Yair, Scottish Borders
|Designated||12 March 1971|
Yair, also known as The Yair, is an estate in the Scottish Borders. It stands by the River Tweed in the former county of Selkirkshire, 2.5 miles (4.0 km) north-west of Selkirk, and 28 miles (45 km) south of Edinburgh. The name comes from the old Scots word for a fish trap. The estate is centred on Yair House, which is protected as a category A listed building. The nearby Yair Bridge is also category A listed.
Yair House was built by Alexander Pringle of Whytbank (1747–1827) in 1788. It is a Georgian house of three storeys, with a large bay to the front. Pringle made his fortune in India, and re-purchased the family estates on his return. These estates, which included Whytbank Tower on the north side of the river, had been Pringle property since the 16th century, but were sold in the early 18th century to pay debts. The designer of the new house was William Elliot, a Kelso-based architect who designed The Haining in Selkirk, for another Pringle, in 1794.
Yair Bridge lies 600 metres (2,000 ft) downstream from the house. It was constructed around 1764, and designed by the Edinburgh architect William Mylne (1734–1790). The three-arch stone bridge now carries the A707 across the Tweed.
Yair Hill Forest is one of many forests in the Borders managed by Forestry Commission Scotland (FCS). It is located to the south and west of the house on Craig Hill (382m) and on Three Brethren (484m). Three Brethren is named after three stone mounds built in the 16th century by the lairds of Yair, Philiphaugh and Selkirk, to mark the boundaries of their lands. Access to the forest is at Lindinney car park on the A707, close to Yair Bridge. The Yair Grazings car park, at the north-west edge of the forest, allows access to Yair Wood, and nearby Glenkinnon car park is the access point for a biodiversity trail. Part of the forest is Lindinny Community Woodland, which is being restored from coniferous to native woodland by FCS and the Borders Forest Trust.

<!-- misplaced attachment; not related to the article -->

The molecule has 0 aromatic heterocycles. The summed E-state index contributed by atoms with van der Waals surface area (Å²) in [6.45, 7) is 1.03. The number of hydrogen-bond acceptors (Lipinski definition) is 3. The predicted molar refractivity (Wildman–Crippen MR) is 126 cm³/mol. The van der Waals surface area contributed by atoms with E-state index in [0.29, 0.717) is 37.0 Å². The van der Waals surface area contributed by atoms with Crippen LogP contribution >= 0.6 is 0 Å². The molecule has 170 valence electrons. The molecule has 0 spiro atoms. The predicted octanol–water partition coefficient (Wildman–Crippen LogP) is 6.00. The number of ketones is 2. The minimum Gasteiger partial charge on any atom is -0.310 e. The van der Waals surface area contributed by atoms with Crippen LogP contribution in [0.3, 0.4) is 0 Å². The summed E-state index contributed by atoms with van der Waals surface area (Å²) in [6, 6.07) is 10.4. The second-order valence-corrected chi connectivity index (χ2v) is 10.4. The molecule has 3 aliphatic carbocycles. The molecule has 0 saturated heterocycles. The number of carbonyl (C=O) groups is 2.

The Southern Upland Way passes through the estate, descending from Three Brethren and crossing Yair Bridge. The Sir Walter Scott Way follows the same route. Below Yair is the Fairnilee slalom site on the River Tweed, used for canoe slalom. The Yair and the River Tweed generally remain popular salmon fishing sites. Yair House is not open to the public, theough the gardesn are occasionally opened for charity as part of Scotland's Gardens Scheme.
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- "Yair Bridge: Listed Building Report". Historic Scotland. Retrieved 23 September 2011.
- "Yair Forest". Forestry Commission Scotland. Retrieved 23 September 2011.
- "Yair". Gazetteer for Scotland. Retrieved 23 September 2011.
- "The New House". The Haining, Selkirkshire. Haining Charitable Trust. Retrieved 21 September 2011.
- "Yair Bridge". Gazetteer for Scotland. Retrieved 23 September 2011.
- "Three Brethren Trail". Forestry Commission Scotland. Retrieved 23 September 2011.
- "Lindinny Community Woodland". Borders Community Woodland Forum. Retrieved 23 September 2011.
- "The Yair". Scotland's Gardens Scheme. Retrieved 23 September 2011.
- Yair House, Royal Commission on the Ancient and Historical Monuments of Scotland
- Yair House, Clan Pringle Association